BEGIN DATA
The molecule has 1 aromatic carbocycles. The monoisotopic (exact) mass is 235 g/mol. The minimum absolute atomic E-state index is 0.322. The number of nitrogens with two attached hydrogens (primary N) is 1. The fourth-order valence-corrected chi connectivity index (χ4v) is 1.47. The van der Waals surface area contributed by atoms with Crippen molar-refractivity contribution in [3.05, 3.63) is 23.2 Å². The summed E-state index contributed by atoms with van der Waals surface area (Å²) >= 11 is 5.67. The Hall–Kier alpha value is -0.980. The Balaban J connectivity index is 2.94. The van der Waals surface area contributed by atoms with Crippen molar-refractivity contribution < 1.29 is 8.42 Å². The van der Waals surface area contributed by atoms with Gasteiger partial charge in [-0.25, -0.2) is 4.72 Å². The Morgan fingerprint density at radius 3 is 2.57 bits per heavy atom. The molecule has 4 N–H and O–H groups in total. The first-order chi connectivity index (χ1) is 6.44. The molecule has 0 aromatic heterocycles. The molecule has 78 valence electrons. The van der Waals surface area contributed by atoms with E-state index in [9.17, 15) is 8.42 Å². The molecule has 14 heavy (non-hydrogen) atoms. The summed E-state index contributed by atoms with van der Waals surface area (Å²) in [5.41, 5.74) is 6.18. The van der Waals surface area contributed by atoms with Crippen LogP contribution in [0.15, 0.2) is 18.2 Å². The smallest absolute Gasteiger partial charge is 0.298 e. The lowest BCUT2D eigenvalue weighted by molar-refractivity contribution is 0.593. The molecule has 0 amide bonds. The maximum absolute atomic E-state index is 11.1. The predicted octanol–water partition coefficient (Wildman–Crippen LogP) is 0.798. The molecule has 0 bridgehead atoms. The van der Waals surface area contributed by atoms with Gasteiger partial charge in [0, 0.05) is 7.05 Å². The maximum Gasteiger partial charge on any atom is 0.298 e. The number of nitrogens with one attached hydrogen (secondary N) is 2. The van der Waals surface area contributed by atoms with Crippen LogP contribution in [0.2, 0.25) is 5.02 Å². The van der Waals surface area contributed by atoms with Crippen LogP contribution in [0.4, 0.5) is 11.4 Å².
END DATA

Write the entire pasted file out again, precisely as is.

The molecule has 1 aromatic carbocycles. The monoisotopic (exact) mass is 235 g/mol. The minimum absolute atomic E-state index is 0.322. The number of nitrogens with two attached hydrogens (primary N) is 1. The fourth-order valence-corrected chi connectivity index (χ4v) is 1.47. The van der Waals surface area contributed by atoms with Crippen molar-refractivity contribution in [3.05, 3.63) is 23.2 Å². The summed E-state index contributed by atoms with van der Waals surface area (Å²) >= 11 is 5.67. The Hall–Kier alpha value is -0.980. The Balaban J connectivity index is 2.94. The van der Waals surface area contributed by atoms with Crippen molar-refractivity contribution < 1.29 is 8.42 Å². The van der Waals surface area contributed by atoms with Gasteiger partial charge in [-0.25, -0.2) is 4.72 Å². The Morgan fingerprint density at radius 3 is 2.57 bits per heavy atom. The molecule has 4 N–H and O–H groups in total. The first-order chi connectivity index (χ1) is 6.44. The molecule has 0 aromatic heterocycles. The molecule has 78 valence electrons. The van der Waals surface area contributed by atoms with E-state index in [9.17, 15) is 8.42 Å². The molecule has 14 heavy (non-hydrogen) atoms. The summed E-state index contributed by atoms with van der Waals surface area (Å²) in [5.41, 5.74) is 6.18. The van der Waals surface area contributed by atoms with Crippen LogP contribution in [0.15, 0.2) is 18.2 Å². The smallest absolute Gasteiger partial charge is 0.298 e. The lowest BCUT2D eigenvalue weighted by molar-refractivity contribution is 0.593. The molecule has 0 amide bonds. The maximum absolute atomic E-state index is 11.1. The predicted octanol–water partition coefficient (Wildman–Crippen LogP) is 0.798. The molecule has 0 bridgehead atoms. The van der Waals surface area contributed by atoms with Gasteiger partial charge in [0, 0.05) is 7.05 Å². The maximum Gasteiger partial charge on any atom is 0.298 e. The number of nitrogens with one attached hydrogen (secondary N) is 2. The van der Waals surface area contributed by atoms with Crippen LogP contribution in [0.2, 0.25) is 5.02 Å². The van der Waals surface area contributed by atoms with Crippen LogP contribution in [0.4, 0.5) is 11.4 Å².